• A. Mielke, M.A. Peletier, A. Stephan, EDP-convergence for nonlinear fast-slow reaction systems with detailed balance, Nonlinearity, 34 (2021), pp. 5762--5798, DOI 10.1088/1361-6544/ac0a8a .
    We consider nonlinear reaction systems satisfying mass-action kinetics with slow and fast reactions. It is known that the fast-reaction-rate limit can be described by an ODE with Lagrange multipliers and a set of nonlinear constraints that ask the fast reactions to be in equilibrium. Our aim is to study the limiting gradient structure which is available if the reaction system satisfies the detailed-balance condition. The gradient structure on the set of concentration vectors is given in terms of the relative Boltzmann entropy and a cosh-type dissipation potential. We show that a limiting or effective gradient structure can be rigorously derived via EDP convergence, i.e. convergence in the sense of the Energy-Dissipation Principle for gradient flows. In general, the effective entropy will no longer be of Boltzmann type and the reactions will no longer satisfy mass-action kinetics.

  • A. Hinsen, B. Jahnel, E. Cali, J.-P. Wary, Phase transitions for chase-escape models on Poisson--Gilbert graphs, Electronic Communications in Probability, 25 (2020), pp. 25/1--25/14, DOI 10.1214/20-ECP306 .
    We present results on phase transitions of local and global survival in a two-species model on Gilbert graphs. At initial time there is an infection at the origin that propagates on the Gilbert graph according to a continuous-time nearest-neighbor interacting particle system. The Gilbert graph consists of susceptible nodes and nodes of a second type, which we call white knights. The infection can spread on susceptible nodes without restriction. If the infection reaches a white knight, this white knight starts to spread on the set of infected nodes according to the same mechanism, with a potentially different rate, giving rise to a competition of chase and escape. We show well-definedness of the model, isolate regimes of global survival and extinction of the infection and present estimates on local survival. The proofs rest on comparisons to the process on trees, percolation arguments and finite-degree approximations of the underlying random graphs.

  • S. Jansen, W. König, B. Schmidt, F. Theil, Surface energy and boundary layers for a chain of atoms at low temperature, Archive for Rational Mechanics and Analysis, 239 (2021), pp. 915--980 (published online on 21.12.2020), DOI 10.1007/s00205-020-01587-3 .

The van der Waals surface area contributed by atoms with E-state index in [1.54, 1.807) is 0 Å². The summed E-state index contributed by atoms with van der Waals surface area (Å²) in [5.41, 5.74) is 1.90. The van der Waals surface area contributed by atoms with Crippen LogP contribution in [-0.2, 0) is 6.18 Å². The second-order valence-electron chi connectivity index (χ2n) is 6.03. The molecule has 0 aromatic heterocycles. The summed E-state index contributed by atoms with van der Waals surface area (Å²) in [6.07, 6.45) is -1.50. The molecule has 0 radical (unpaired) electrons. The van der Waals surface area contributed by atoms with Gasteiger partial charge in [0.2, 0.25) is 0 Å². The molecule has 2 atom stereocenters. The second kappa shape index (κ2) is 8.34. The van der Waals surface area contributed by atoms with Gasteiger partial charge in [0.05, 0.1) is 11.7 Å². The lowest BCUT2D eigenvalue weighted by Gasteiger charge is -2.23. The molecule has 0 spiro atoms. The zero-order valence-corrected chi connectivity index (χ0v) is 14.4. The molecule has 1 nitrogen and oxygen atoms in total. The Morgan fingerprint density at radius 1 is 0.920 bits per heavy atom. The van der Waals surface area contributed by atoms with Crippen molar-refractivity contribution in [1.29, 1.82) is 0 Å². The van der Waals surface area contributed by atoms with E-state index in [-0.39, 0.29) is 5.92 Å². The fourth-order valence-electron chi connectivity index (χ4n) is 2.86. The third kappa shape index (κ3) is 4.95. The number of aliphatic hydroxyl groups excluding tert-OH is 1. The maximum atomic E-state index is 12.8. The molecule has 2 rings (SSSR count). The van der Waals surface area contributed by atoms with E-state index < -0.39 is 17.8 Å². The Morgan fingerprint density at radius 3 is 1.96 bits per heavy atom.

We analyze the surface energy and boundary layers for a chain of atoms at low temperature for an interaction potential of Lennard-Jones type. The pressure (stress) is assumed small but positive and bounded away from zero, while the temperature goes to zero. Our main results are: (1) As the temperature goes to zero and at fixed positive pressure, the Gibbs measures  for infinite chains and semi-infinite chains satisfy path large deviations principles. The rate functions are bulk and surface energy functionals. The minimizer of the surface functional corresponds to zero temperature boundary layers. (2) The surface correction to the Gibbs free energy converges to the zero temperature surface energy, characterized with the help of the minimum of the surface energy functional. (3) The bulk Gibbs measure and Gibbs free energy can be approximated by their Gaussian counterparts. (4) Bounds on the decay of correlations are provided, some of them uniform in the inverse temperature.

  • CH. Hirsch, B. Jahnel, A. Tóbiás, Lower large deviations for geometric functionals, Electronic Communications in Probability, 25 (2020), pp. 41/1--41/12, DOI 10.1214/20-ECP322 .
    This work develops a methodology for analyzing large-deviation lower tails associated with geometric functionals computed on a homogeneous Poisson point process. The technique applies to characteristics expressed in terms of stabilizing score functions exhibiting suitable monotonicity properties. We apply our results to clique counts in the random geometric graph, intrinsic volumes of Poisson--Voronoi cells, as well as power-weighted edge lengths in the random geometric, κ-nearest neighbor and relative neighborhood graph.

  • J. Maas, A. Mielke, Modeling of chemical reaction systems with detailed balance using gradient structures, Journal of Statistical Physics, 181 (2020), pp. 2257--2303, DOI 10.1007/s10955-020-02663-4 .
    We consider various modeling levels for spatially homogeneous chemical reaction systems, namely the chemical master equation, the chemical Langevin dynamics, and the reaction-rate equation. Throughout we restrict our study to the case where the microscopic system satisfies the detailed-balance condition. The latter allows us to enrich the systems with a gradient structure, i.e. the evolution is given by a gradient-flow equation. We present the arising links between the associated gradient structures that are driven by the relative entropy of the detailed-balance steady state. The limit of large volumes is studied in the sense of evolutionary Γ-convergence of gradient flows. Moreover, we use the gradient structures to derive hybrid models for coupling different modeling levels.

  • A. Tóbiás, B. Jahnel, Exponential moments for planar tessellations, Journal of Statistical Physics, 179 (2020), pp. 90--109, DOI 10.1007/s10955-020-02521-3 .
    In this paper we show existence of all exponential moments for the total edge length in a unit disc for a family of planar tessellations based on Poisson point processes. Apart from classical such tessellations like the Poisson--Voronoi, Poisson--Delaunay and Poisson line tessellation, we also treat the Johnson--Mehl tessellation, Manhattan grids, nested versions and Palm versions. As part of our proofs, for some planar tessellations, we also derive existence of exponential moments for the number of cells and the number of edges intersecting the unit disk.